tolls will keep our roads more effective….common guys, think about it! this is the wrong thing to fight against. Fight against the govt. and silly presidents. but not tolls that will keep our roads running, and thus reduce traffic. it does not make sense….

    • Titi

      December 19, 2011 at 5:04 pm

      U obviously av no idea wqat u are talking abt sir ! Wat abt several taxes (many of them duplicated) that are being paid to this same Lagos state government, wat are they used for? U have any idea how much its costs to get governmt clearance for a plot of land in Lekki? Inspite of this, wat government presence do u see at Lekki ? No water, no light, no good roads etc !! And besides, the part of that road being tolled is intra-city !! Where in the world have u seen such precedence of an intra-city road being tolled sir ? Is the Lekki express the only road dat Fasola has refurbished? (Pls Note: He didnt build this road newly, it was existing with 2 lanes! ) Y hasnt he tolled the others, y start with Lekki expresss ? Bros, reasonable arguement against this tolling far outweighs any advantage, IF ANY !!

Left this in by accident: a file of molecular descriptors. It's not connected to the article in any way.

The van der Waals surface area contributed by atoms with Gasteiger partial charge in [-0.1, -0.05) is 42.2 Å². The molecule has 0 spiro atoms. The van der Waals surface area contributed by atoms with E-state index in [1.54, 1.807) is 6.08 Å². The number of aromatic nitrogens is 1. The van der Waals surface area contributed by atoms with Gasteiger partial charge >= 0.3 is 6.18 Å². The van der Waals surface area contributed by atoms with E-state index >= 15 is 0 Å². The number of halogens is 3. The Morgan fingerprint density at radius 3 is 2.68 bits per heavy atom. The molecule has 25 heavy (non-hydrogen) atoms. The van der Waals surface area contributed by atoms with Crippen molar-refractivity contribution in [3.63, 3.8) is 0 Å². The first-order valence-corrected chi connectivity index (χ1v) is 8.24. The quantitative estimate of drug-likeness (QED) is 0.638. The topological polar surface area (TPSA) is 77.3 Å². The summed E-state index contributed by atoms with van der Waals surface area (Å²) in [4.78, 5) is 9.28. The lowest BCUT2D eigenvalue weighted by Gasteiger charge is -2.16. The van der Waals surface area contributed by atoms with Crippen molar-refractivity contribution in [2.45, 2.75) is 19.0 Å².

• Ronnie

      December 19, 2011 at 6:28 pm

      I agree with you. Nigerians fail to see the bigger picture! Why no protests at Aso rock about the govt’s handling of Boko Haram? Why no protests in front of the national assembly against their stealing our monies? Why no protest against govt for neglecting our hospitals /schools/ electricity? As far as i’m concerned this was just a “show” by rich peeps in Lag against the only good example of governance in the country. Though i have a problem with the way this has been implemented, i believe we have our priorities totally wrong!